Posted by & filed under Animal Behavior Studies, Child Development, Introduction To Psychology, Personality, Psychological Disorders and Therapy, Psychology Update, Stress and Health Psychology.


How Therapy Dogs Can Help Kids With Stress Relief

A new study suggests that spending time with therapy dogs may help lower children’s stress levels even more than relaxation exercises.



This is a very personal (to the children)  and helpful study that examines whether an animal companion can be helpful to children in the reduction of anxiety and stress.  A study (active link) published on Wednesday shines a light on that powerful child-canine connection. It found that twice-weekly sessions with a dog and its handler significantly lowered children’s levels of cortisol — the body’s stress hormone — which they measured through saliva samples. The intervention appeared to be more effective than guided relaxation sessions… Our study shows, for the first time, that dog-assisted interventions can indeed lead to lower stress in children, with and without special educational needs, over a typical school term,” said Kerstin Meints, a professor in developmental psychology at the University of Lincoln in England, and one of the study’s researchers.”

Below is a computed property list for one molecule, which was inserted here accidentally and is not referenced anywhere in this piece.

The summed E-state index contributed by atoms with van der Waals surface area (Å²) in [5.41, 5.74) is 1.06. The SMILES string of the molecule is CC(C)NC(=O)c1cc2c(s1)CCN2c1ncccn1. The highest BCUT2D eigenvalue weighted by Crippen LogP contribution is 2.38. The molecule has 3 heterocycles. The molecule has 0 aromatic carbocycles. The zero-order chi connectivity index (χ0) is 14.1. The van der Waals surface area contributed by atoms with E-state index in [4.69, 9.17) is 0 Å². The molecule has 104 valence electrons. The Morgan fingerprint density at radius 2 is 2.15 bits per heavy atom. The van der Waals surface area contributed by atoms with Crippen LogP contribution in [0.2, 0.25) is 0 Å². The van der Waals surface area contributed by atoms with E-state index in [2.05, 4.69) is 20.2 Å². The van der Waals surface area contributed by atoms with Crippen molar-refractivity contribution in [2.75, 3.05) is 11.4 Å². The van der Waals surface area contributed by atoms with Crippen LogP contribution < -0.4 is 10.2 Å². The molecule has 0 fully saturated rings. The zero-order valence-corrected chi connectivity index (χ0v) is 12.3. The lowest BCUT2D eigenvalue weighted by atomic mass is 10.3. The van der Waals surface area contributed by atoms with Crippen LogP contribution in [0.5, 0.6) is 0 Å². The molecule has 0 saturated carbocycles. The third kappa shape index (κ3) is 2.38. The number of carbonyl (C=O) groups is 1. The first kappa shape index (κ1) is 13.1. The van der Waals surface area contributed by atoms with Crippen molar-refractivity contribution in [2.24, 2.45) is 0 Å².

This study is useful for Psychology students in not only demonstrating how a therapy companion animal can be helpful, but also in looking and understanding the methodology of the study.  The article clearly explains how the study was conducted so that students can get a perspective on how research is done.  The authors of the study also point out how the one study can generate further studies to provide more data and a greater understanding of the topic.  There is a live link in the paragraph above that will lead to the journal study that this NY Times article is based upon.



New York Times, June 15, 2022, by Catherine Pearson



(Available as audio in addition to the text.)


(Tiny URL)



•What was the rationale for this study? What prompted the researchers to conduct a study like this?

•What were the results of the study?  The researchers plan future studies — what do they want to learn?

•(advanced question)  How was the study conducted?  What was the hypothesis?  Can you determine the independent and dependent variables?  Is there a control group? 


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